The October Horse is the sixth and, according to the “Afterword,” final novel in McCullough’s retelling of the downfall of the Roman Republic. It begins soon after the battle of Pharsalus in 48 B.C. and runs for six years, to the immediate aftermath of the battle of Philippi and the suicides of Cassius and Brutus. Her focus throughout the series is the ceaseless struggle among ambitions politicians to become — and to be recognized by all others as — the first man in Rome. The Latin word here is princeps, related to primus (first), and its history should be understood. Never an office of state, it originally meant not so much absolute solitary firstness as to be pre-eminent within the small circle of the elite: the collective “first men” (principes) of Rome, the leading senators. At their head was the Princeps Senatus, appointed by the censors for a five year term with reappointment an optioni. Exceeding the Senate’s first man, a succession of powerful leaders from Marius onward achieved ever greater dominance as the ancient res publica proved unable to govern itself or its empire. Marius, subject of The First Man of Rome, was the first of this new type of “first man,” and The October Horse treats the enormously greater primacy of Julius Caesar — and the correspondingly greater opposition it provoked. As in the series’ second novel, The Grass Crown, the title of this newest story derives from an arcane and ancient feature of Roman culture. There is more here than McCullough’s knowledge of obscure aspects of the mores maiorum, for the titles reveal the symbolism in her interpretation of the failing Res Publicaii. The equus October, on the other hand, was the winner of a sacramental chariot race run by Rome’s best war horses at the ceremonial conclusion of the campaigning season on the Ides (15th) of October in the Campus Martius just outside the sacred city boundary (pomerium). One of the two horses of the victorious team was ritually slaughtered and dismembered; his head and genitals were taken to the Regia, the office and residence of Rome’s chief priest the Pontifex Maximus, the former nailed to the outside wall and the bloody latter placed on an adjacent altar. This sacrifice of “the very best that Rome owned” was believed to ensure “her might, her prosperity, her everlasting glory. The death of the October Horse was at once a mourning of her past and a vision of the future.” (p. 1) This title is significant. Julius Caesar dominates the story until his death two-thirds of the way through. His spirit dominates the last third as it drives the young Octavian to succeed where Caesar had failed. McCullough related Caesar’s rise in Caesar’s Women and Caesar: Let the Dice Fly (1996 and 1997). Now she makes him an October Horse, in personality and accomplishments her peerless hero: princeps in insight as much as in power and far surpassing his predecessors and contemporaries. With Pompey he was one of Rome’s champion war horses. A visionary but ruthlessly ambitious politician, he outraced and trampled the rivals who stood in his way as he strove to achieve the greatness that as a patrician descendant of Venus he felt was his birthright. He had no doubt that his dignitas (personal worth) coincided with Rome’s and — his great flaw — he could not comprehend that others could not accept his greatness. As Pontifex Maximus he lived in the Regia. As a victim of murder, he was sacrificed at a session of the Senate on an Ides (of March, not of October). The Senate met that fateful day in 44 BC in a portico which was part of Pompey’s theater complex and stood outside the pomerium in the Campus Martius. Never reconciled to Caesar’s pre-eminence, the assassins justify their conspiracy by their belief that Caesar’s primacy is incompatible with Roman traditions. They are simultaneously earnestly loyal to their vision of the res publica, confident in their ability to rescue it from what they called Caesar’s personal control (dominatio), and self-centered. They form the “Kill Caesar Club” in 45, and draw Antony into its fringes almost from the start. Their blind attachment to institutions and beliefs as ancient and inadequate as the ritual slaughter of the October Horse proves them all immeasurably lesser men than their victim, obstructionists but with one exception not true rivals. Readers of Caesar: Let the Dice Fly will be familiar with many of them, for the characters are exceptionally sharply drawn and a mixed bunch. Some have a vision of what they think Rome had been and should remain. Cato, a hard-drinking detestable skinflint with a beaky nose and shock of red hair, has a fanatical hatred for Caesar which renders him blind to the defects Caesar strove to remedy. We have no doubt why most contemporaries simultaneously dislike and grudgingly admire him. Ironically, Cato wins a partial victory in defeat; for in spite of his narrow-mindedness he is the best of these lesser men, and his suicide in 46 two years after the death of Pompey leaves Caesar without a worthy opponent. Excellence and superiority are relative qualities which require standards of comparison; nobody else measures up, but Cassius and Trebonius perhaps come closestiii. The novel, like the Roman world, is never the same after the deaths of Cato and Caesar. Jealousy and pettiness inspire many Republicans: Caesar’s monopoly has deprived them of the powers and privileges they felt they were entitled to as members of the ruling class and which on the whole is the unobstructed oppression of the inhabitants of Rome’s provinces, the wide-ranging misgovernment which Caesar intends to correct. McCullough’s characters are lively and unforgettable, but one may legitimately question whether fictional license hasn’t rendered them one-sided. For instance, Cato’s devotion to Stoicism was deeper and less fanatical than appears in the book, but no one will forget his grisly suicide dramatized from Plutarch and Appian. Brutus, whom regular readers will be predisposed to dislike as much as they do Cato, is driven by pecuniary concerns — outrageous principal on outstanding loans not principled outrage in politics. He is a strange and hesitant character: persecuted by his mother the ferocious Servilia — Cato’s half-sister and for years Caesar’s favorite mistress — and married to Cato’s daughter Porcia, her father’s equal in fanaticism and ugliness and who impels him to action against Caesar. Cassius is decisive and has a less than flattering opinion of his brother-in-law Brutus. Labienus is a monster and Metellus Scipio a haughty loudmouth. Even Cicero is secondary, strangely so, considering the quantity of information which his writings and speeches provide and which McCullough frequently utilizes. Having decided to relegate Cicero to the wings, McCullough does not much use his voluminous letters to Atticus and the other major actors. Cicero sheds his timidity after the assassination of Caesar in favor of a boldness which leads to rashness and from there to his murder on December 7, 43, a death little less grisly than Cato’siv. Caesar’s collaborators, it should be noted, are his subordinates not his colleagues — and on the whole as one-sided and correspondingly flawed as the Republicans. Antony is an ox of a man given over to physical pleasures, a reconstruction of this much-maligned figure which lacks conviction, as she overplays both his vices and the significance of his kinship to Caesar. (Antony’s mother Julia was second cousin of Caesar.) Antony had more ability than the author credits him with, but it is very difficult to be accurate in assessing Antony since he ultimately lost out to Octavian and the winner wrote the historyv. Antony is privy to the plot against Caesar from its very inception, tempted to betray the man to whom he owes to much out of resentment that Caesar fails to give him his duevi. Domitius Calvinus, Hirtius and Matius serve the interesting function of realizing Caesar’s greatness and thus appreciating what was irretrievably lost with his death. Caesar’s popularity with the vocal but politically powerless urban lower classes is clear. Perhaps surprisingly, we lack a description of his soldiers’ devotion to him while he was alive but we do see how Octavian capitalized on itvii. Lesser figures such as M. Aemilius Lepidus, C. Asinius Pollio and L. Munatius Plancus put in fleeting appearances which belie their actual roles in the times. But as this is a novel we can read it for what it is and not expect a complete history of the era. We have, then, a cast of good guys and bad guys — but also some lively women. I have already alluded to Servilia and Porcia,viii and the formidable Fulvia is on stage occasionally. Antony was her third husband (she was his fourth wife) and Plutarch remarked that by housebreaking him she prepared him for submission to Cleopatra. This brings us to the storied queen of Egypt and her relationship with Caesar.ix Only in bloodlines a Macedonian Ptolemy, Cleopatra is so thoroughly Egyptianized that she sees herself as an incarnation of Isis who both loves Caesar and in her infatuation is determined to ritually mate with him (as Osiris) so as to produce a new Horus. Her dreams even envision having both sons and daughters by Caesar who in Egyptian fashion would marry and establish a new dynasty. Caesar on the other hand has no intention of being used for Egyptian purposes, is forever instructing the queen on how to rule, and carefully foils her plans to make him the father of a Horus and initiator of a Ptolemaic-Julian line of pharaohs. She is more an infatuated teenager than a mature queen, though she is more perceptive by the time of her final appearance, and finally realizes she’ll never mean as much to Caesar as do Rome and his legions. In extended visits Servilia teaches her much about Roman ways.x Caesar is also a portent of the future. Himself suffering from low blood sugar and varicose veins (the latter explain why he wore the high boots of Rome’s ancient kings), he sees potential in his asthmatic great nephew Octavian and introduces him to Rome’s political public. Along the way Caesar gives him much sage advice, including the recommendation that he be careful not to exude an air of effeminacy. Octavian, slight and unimposing in build, responds by trying to swagger like a man and wearing high-soled boots to increase his stature.xi Shrewd, perceptive and determined, he dominates the novel’s final third and has some of Caesar’s visions for Rome. Admitting he lacks Caesar’s military abilities, he is fortunate in having the loyal M. Vipsanius Agrippa at his side. As both the corona graminea and the equus October failed to survive into the ensuing period, so the res publica gave way to the Empire. The assassins got one thing right, albeit unintentionally: the sacrifice of the best war horse of the day, Caesar, led to the rise of the champion of the next generation. Readers who know their history recognize in the young Octavian — whom Cicero and Antony dismissed as puer (“boy”, but with sneering overtones of “kid, punk”) — the future emperor Augustus. Factual errors are few and will disturb only the picky and professional historians. One that appears frequently is that people are said to go down the Nile from its mouth at Alexandria to Memphis, etc. Directions derive from the river’s flow, so travelers go upstream from the Mediterranean coast. Alexandria’s population is said to be 3 million (pp. 19, 674), which is six time the size usually attributed to it. Q. Caecilius Metellus Scipio and Cn. Domitius Calvinus did not have imperium maius in Africa and Asia respectively in 48—46; Scipio was proconsul and imperator, and Calvinus was legate.xii There is no evidence that Cleopatra’s mother Cleopatra V Tryphaena was a daughter of Mithradates of Pontus (p. 62), and the P. Rufrius whom Caesar makes propraetorian legate of Egypt (p. 96) is unknown. Narbonese Gaul was made a province probably in 120-118, not by Caesar (pp. 405, 410). The famous “Veni, vidi, vici” was written on the placards for Caesar’s great triumph in 46, not in a letter to Matius.xiii Decimus Brutus was to govern Cisalpine Gaul before the promised consulship of 42 (pp. 421f.). I know of no evidence that Pompey’s elder son Gnaeus married Scribonia and then asked his brother Sextus to take her if he was killed in battle (pp. 129, 366). Statilius Taurus’ praenomen was Titus, not Gaius (p. 709). One may doubt that Pompey and Cornelia intended to flee to “Serica” (China) after Pharsalus (p. 142). Cato’s speech of encouragement to his fatigued comrades is strikingly similar to the words of Odysseus, Teucer and Aeneas.xiv Cato’s callousness toward women is plausible, and the tangled marriage ties of the nobility are mostly right. L. Marcius Philippus (consul 56), depicted as a rather shallow Epicurean, deftly straddled the political fence: his daughter Marcia was Cato’s second wife; by his marriage to Atia, widow of C. Octavius, he became the stepfather of Octavian; and his son (consul in 38) by an earlier wife married a younger Atia — his stepmother’s sister! On the other hand, McCullough is almost certainly wrong in making Fulvia the maternal granddaughter of C. Sempronius Gracchus. She was descended from the Sempronius Tuditanus consul of 129.xv The location of Munda in southern Spain is uncertain: she puts it on the road from Astigi (Ecija) to Calpe/Gibraltar; this is where it appears in the authoritative Barrington Atlas of the Greek and Roman World, but other modern authorities locate it somewhere east of Astigi. The First Man of Rome told the career of Gaius Marius, Caesar’s uncle by marriage to Caesar’s father’s sister Julia, and, as noted above, first of the new breed of first men. The series now ends but without a conclusion, for in 42 BC Rome does not have a first man. Caesar is dead but Octavian is only 21 and on his way up. McCullough assigns him the early forms of many policies which in fact he later possessed, and this build-up pleads for a sequel. As McCullough observes, the death of Caesar was “a liberation” of “chaos” (p. 485). If her publishers can entice the author to compose a next volume we will be the richer, for we will gain a doubtless colorful and insightful recreation of the titanic struggle between Octavian and Antony and — though one hesitates to think how many pages this would involve — finish with Octavian as Augustus princeps. He was the last and greatest of Fortune’s Favorites (to borrow the title of another novel in the series): the first man of Rome in a way that neither Marius nor Caesar nor anyone else had ever been or would ever be. Augustus was the princeps, and the term has evolved to become a permanent position though not quite an office, a euphemism for emperor. All his wiser successors modeled themselves on him. Thomas Watkins Blacksburg, VA TH-Watkins@wiu.edu ENDNOTES i To give two examples: Scipio Africanus was appointed Princeps Senatus in 199 and reappointed in 194 and 189; M. Aemilius Lepidus was first appointed in 179 and reappointed five times. ii The hero who liberated soldiers or civilians from a siege received the corona obsidionalis, siege crown, from those whom he had rescued. Spontaneously demonstrating their gratitude and that they owed their lives to this one man, the saved made the crown from vegetation growing on the site — whence its alternative name, corona graminea or grass crown. iii Caesar points to Cato’s significance and asseses himself (p. 328). McCullough’s characters rather than the author herself often assess one another. Other instances are Octavian on Caesar (p. 323) and Cimber on Antony (p. 325) iv See my review of Caesar: Let the Dice Fly for some page references to these and other figures. v Antony is a mixture of handsomeness and ugliness: a neck “so thick that it looked like an extension of his head;” his “nose and chin tried very hard to meet across his small, full-lipped mouth, one curving downward, the other upward: women whom he had honored with his amorous attentions likened kissing him to being nipped by a turtle” (p. 237; cf. 450 for Antony’s physique as a lupercus). For a balanced biography of Antony, see Eleanor Huzar, Mark Antony: a biography (Minneapolis, 1978). See also C.P.R. Pelling, Plutarch: Life of Antony (Cambridge, 1988) esp. pp. 10-18 and 26-37. The triumvir Lepidus is another leading figure of the time who suffers in obscurity; see R. Weigel, Lepidus the Tarnished Triumvir (London and New York, 1992). vi See pp. 404ff. and passim. vii For Calvinus, see pp. 6f.; Hirtius and Matius, pp. 495, 505-07, 514. Popularity with the masses: pp. 512, 537 and 554f.; soldiers’ devotion, see Caesar, Civil War 2.48-53, 64; Suetonius, Caesar 67-70. For Octavian: pp. 517ff. viii These ladies fight continually and their spat is almost light relief. Servilia and Cato are half-siblings. Her son Brutus loves and eventually marries Cato’s daughter Porcia, who was thus his cousin. See especially pp. 165f., 382-404. ix Plutarch, Antony 10.3. Cleopatra’s famous love affair with Antony belongs to the years after Philippi; it would be in a sequel. Much less is known of her affair with Caesar, which in turn allows much room for fictional imagination. x See esp. pp. 41, 83, 98, 106-111, 205f.. xi See the “Afterword” for McCullough’s medical diagnoses; pp. 360 and 552 (and elsewhere) for Caesar’s advice and Octavian’s comic appearance in the platform boots. xii Pp. 9-11, 174. See Broughton, Magistrates of the Roman Republic 2.275, 277f., 297. xiii P. 214; see Suetonius, Caesar 37.2. xiv P. 134; Homer, Odyssey 12.208ff.; Horace, Ode 1.7; Virgil, Aeneid 1.195ff. xv Pp. 238 and elsewhere. See C. Babcock, American Journal of Philology 86 (1965), pp. 1-32; R.A. Bauman, Women and Politics in Ancient Rome (London and New York, 1992), pp. 83-89.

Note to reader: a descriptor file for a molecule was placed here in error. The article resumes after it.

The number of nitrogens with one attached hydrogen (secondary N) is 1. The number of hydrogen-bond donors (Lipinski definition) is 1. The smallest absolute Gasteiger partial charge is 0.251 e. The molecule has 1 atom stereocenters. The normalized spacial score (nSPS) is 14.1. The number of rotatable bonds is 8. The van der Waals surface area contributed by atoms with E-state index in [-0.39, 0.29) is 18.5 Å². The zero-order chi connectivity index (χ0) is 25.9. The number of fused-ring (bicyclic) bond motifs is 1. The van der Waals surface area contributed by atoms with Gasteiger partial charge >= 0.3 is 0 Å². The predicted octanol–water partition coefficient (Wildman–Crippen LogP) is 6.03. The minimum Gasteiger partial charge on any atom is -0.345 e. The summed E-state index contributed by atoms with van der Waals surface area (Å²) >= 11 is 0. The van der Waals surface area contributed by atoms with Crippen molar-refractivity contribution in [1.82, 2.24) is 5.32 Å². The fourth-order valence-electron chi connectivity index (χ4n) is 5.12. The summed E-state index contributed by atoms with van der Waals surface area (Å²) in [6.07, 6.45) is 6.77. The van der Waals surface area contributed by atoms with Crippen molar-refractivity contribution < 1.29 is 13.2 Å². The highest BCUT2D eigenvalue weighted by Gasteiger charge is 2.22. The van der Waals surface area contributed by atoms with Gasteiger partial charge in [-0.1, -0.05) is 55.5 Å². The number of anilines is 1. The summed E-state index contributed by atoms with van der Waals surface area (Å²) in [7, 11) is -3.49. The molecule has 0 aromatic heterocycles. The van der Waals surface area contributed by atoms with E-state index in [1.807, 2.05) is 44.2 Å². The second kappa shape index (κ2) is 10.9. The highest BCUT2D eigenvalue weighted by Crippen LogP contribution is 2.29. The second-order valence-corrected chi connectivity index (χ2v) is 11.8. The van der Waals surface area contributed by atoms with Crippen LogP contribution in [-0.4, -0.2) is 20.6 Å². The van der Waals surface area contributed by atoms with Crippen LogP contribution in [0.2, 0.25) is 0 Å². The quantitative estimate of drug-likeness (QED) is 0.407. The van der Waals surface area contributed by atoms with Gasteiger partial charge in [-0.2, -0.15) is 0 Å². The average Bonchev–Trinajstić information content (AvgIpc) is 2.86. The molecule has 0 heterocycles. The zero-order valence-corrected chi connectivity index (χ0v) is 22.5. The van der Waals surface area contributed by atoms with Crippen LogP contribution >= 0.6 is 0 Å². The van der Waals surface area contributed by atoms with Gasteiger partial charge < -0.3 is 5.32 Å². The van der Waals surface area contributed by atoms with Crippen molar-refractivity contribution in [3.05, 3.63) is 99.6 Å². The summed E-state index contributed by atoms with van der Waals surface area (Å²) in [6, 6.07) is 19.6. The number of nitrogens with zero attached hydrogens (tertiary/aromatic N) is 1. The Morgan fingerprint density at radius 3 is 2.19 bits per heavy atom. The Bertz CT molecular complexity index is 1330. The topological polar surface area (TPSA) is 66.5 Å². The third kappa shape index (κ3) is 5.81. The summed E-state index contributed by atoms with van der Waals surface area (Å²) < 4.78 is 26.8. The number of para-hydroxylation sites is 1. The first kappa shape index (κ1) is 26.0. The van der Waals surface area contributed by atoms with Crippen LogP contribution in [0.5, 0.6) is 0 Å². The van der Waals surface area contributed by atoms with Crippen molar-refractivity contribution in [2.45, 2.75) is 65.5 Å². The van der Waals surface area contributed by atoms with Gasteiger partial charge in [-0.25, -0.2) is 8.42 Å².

- Thomas Watkins, 12/15/2005